Several new things from Santa Cruz (although apparently SC top bod Rob Roskopp had something else with him that fell victim to airline baggage handling non-determinism). This is the Blur LT, a 135mm travel version of the popular VPP suspension frame. We haven’t decided if we like the metallic green or not yet.

The Blur is now a range rather than just a bike – the 4X version (115mm travel, long-fork-friendly, beefy), the aforementioned LT and the revised original, now known as the XC. It’s been slimmed down, remodelled and machined all over the place and now comes in at a claimed 5.1lb for the frame.

Solidlights had a couple of new things on show. We rather liked the 2x3W SLED dynamo light that automatically fires up the second lamp if you’re going fast enough to power it, but it’s not terribly MTB-relevant. This is a prototype of its retrofittable handlebar remote, complete with full-beam and low battery indicators.

As ever, The Bike Show was a treat for trials fans, with famous UK names like Martyn Ashton, Martin Hawyes and Danny Holroyd lining up next to international legends like Cesar Canas and Ot Pi.

Sideways Cycles had smart-looking bikes from Maverick and Spot on display as well as the Voodoo range. We’re not huge fans of 29in-wheeled bikes, but this Voodoo Dambala had a certain charm

So what did we think? The new venue has a number of benefits (not the NEC, free parking, vaguely affordable grub, not the NEC) but it’s not as easy to get to as the NEC and those that care about such things may feel that it somehow doesn’t feel as much like a “proper” show. Splitting the show across several buildings makes sense in some ways – pretty much everybody seemed to appreciate separating manufacturer/distributor stands from retail stands – but it also made the whole thing a bit sprawling. We never did find the BMX street course.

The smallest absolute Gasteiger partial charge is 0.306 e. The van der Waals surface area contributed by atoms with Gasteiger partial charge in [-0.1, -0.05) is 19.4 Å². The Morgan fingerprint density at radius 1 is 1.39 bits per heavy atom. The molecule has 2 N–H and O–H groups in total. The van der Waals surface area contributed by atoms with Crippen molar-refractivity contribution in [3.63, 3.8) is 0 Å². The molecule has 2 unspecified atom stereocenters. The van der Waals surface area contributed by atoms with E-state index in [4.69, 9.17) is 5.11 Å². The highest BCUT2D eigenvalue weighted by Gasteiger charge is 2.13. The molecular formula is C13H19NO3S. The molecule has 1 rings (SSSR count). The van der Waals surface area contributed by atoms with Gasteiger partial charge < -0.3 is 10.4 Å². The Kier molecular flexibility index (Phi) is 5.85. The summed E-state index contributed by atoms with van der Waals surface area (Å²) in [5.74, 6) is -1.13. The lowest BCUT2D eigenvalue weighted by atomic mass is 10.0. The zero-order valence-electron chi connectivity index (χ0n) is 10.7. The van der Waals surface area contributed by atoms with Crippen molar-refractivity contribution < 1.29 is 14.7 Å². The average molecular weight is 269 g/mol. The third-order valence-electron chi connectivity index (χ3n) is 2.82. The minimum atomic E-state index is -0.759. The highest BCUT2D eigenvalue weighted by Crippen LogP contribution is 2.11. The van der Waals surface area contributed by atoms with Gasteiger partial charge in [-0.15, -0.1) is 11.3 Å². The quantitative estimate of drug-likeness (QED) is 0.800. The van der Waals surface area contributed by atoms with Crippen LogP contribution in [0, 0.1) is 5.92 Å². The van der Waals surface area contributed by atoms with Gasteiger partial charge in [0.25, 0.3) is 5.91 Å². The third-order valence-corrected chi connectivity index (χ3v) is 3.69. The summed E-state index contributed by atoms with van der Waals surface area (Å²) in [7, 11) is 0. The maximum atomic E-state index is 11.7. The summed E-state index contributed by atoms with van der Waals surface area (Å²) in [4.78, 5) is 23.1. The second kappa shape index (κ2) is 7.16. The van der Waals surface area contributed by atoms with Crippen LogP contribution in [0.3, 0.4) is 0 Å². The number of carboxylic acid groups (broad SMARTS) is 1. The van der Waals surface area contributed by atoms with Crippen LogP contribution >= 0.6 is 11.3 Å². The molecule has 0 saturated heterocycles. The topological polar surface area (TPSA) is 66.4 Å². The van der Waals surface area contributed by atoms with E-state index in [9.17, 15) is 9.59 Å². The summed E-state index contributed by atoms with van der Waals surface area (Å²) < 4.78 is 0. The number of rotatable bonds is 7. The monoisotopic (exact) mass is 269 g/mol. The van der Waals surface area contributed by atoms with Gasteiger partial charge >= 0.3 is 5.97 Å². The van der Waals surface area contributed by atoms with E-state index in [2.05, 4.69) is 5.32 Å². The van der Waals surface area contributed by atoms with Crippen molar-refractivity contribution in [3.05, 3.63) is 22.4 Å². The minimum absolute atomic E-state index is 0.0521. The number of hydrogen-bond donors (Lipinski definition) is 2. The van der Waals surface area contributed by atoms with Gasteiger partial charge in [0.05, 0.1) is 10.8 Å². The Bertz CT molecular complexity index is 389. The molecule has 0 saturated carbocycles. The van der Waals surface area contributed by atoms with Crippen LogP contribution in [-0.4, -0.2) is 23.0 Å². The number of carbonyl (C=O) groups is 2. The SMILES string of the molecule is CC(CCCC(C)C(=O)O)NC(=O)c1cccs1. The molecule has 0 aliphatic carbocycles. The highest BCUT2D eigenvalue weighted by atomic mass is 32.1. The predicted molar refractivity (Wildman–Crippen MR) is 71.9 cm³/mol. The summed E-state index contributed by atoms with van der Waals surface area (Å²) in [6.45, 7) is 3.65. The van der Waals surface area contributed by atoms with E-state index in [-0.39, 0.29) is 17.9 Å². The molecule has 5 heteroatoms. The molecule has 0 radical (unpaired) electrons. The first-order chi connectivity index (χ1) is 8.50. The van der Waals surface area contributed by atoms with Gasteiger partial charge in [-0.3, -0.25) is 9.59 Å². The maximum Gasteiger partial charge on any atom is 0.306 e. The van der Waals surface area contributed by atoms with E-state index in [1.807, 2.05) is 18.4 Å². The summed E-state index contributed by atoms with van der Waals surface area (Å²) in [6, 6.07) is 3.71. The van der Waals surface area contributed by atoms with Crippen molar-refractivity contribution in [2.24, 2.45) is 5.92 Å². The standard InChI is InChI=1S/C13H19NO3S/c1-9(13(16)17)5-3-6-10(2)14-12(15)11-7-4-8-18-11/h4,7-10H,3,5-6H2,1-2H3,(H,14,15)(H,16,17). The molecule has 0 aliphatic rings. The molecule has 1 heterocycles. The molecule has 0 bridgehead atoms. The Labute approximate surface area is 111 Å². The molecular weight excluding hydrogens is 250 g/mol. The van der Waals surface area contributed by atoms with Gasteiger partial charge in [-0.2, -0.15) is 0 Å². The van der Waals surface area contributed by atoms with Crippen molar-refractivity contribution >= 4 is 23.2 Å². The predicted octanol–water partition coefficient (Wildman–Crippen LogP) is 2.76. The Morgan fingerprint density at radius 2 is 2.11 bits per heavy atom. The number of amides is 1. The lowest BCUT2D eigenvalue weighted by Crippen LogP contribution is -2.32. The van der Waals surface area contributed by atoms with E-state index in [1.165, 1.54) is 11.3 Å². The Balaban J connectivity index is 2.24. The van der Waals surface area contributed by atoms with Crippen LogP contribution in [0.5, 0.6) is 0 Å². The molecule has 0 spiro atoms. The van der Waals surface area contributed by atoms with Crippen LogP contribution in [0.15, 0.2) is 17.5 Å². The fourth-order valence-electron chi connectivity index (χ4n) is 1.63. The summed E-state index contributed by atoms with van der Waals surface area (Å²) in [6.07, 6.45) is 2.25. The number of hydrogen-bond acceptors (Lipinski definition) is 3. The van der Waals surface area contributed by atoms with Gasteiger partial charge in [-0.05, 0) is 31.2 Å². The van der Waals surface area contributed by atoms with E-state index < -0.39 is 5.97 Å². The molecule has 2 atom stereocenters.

Given that Stoneleigh’s a cheaper venue than the NEC, it would have been nice to see cheaper tickets (and several exhibitors commented that somehow the stand space didn’t seem any cheaper either). Overall, though, we quite liked it. Whether it’s actually been a success or not is hard to say. Subjectively, the show felt pretty busy – we’ll wait and see what the official numbers say…